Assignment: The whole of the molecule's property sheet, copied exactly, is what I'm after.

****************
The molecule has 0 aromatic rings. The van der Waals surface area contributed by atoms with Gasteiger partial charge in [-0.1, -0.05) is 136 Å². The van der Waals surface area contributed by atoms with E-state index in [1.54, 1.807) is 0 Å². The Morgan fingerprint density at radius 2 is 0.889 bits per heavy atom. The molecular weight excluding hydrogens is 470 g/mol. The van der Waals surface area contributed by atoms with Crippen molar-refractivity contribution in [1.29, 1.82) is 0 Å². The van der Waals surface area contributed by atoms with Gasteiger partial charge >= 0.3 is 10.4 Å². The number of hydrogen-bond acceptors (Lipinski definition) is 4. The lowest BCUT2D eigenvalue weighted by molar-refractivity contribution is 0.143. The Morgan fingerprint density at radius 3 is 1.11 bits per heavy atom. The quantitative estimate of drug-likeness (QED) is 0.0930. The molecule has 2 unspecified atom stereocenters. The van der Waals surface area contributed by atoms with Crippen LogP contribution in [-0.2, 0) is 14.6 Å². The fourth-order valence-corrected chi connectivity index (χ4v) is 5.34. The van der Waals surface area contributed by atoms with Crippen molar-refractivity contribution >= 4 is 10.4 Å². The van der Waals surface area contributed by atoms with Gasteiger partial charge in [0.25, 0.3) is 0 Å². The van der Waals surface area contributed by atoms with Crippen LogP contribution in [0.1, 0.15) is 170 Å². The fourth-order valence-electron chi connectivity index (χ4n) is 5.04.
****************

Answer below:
The molecule has 0 aromatic rings. The van der Waals surface area contributed by atoms with Gasteiger partial charge in [-0.1, -0.05) is 136 Å². The van der Waals surface area contributed by atoms with E-state index in [1.54, 1.807) is 0 Å². The Morgan fingerprint density at radius 2 is 0.889 bits per heavy atom. The molecular weight excluding hydrogens is 470 g/mol. The van der Waals surface area contributed by atoms with Crippen molar-refractivity contribution in [1.29, 1.82) is 0 Å². The van der Waals surface area contributed by atoms with Gasteiger partial charge >= 0.3 is 10.4 Å². The number of hydrogen-bond acceptors (Lipinski definition) is 4. The lowest BCUT2D eigenvalue weighted by molar-refractivity contribution is 0.143. The Morgan fingerprint density at radius 3 is 1.11 bits per heavy atom. The quantitative estimate of drug-likeness (QED) is 0.0930. The molecule has 2 unspecified atom stereocenters. The van der Waals surface area contributed by atoms with Crippen LogP contribution in [-0.2, 0) is 14.6 Å². The fourth-order valence-corrected chi connectivity index (χ4v) is 5.34. The van der Waals surface area contributed by atoms with Crippen molar-refractivity contribution >= 4 is 10.4 Å². The van der Waals surface area contributed by atoms with Gasteiger partial charge in [0.25, 0.3) is 0 Å². The van der Waals surface area contributed by atoms with Crippen LogP contribution in [0.1, 0.15) is 170 Å². The fourth-order valence-electron chi connectivity index (χ4n) is 5.04.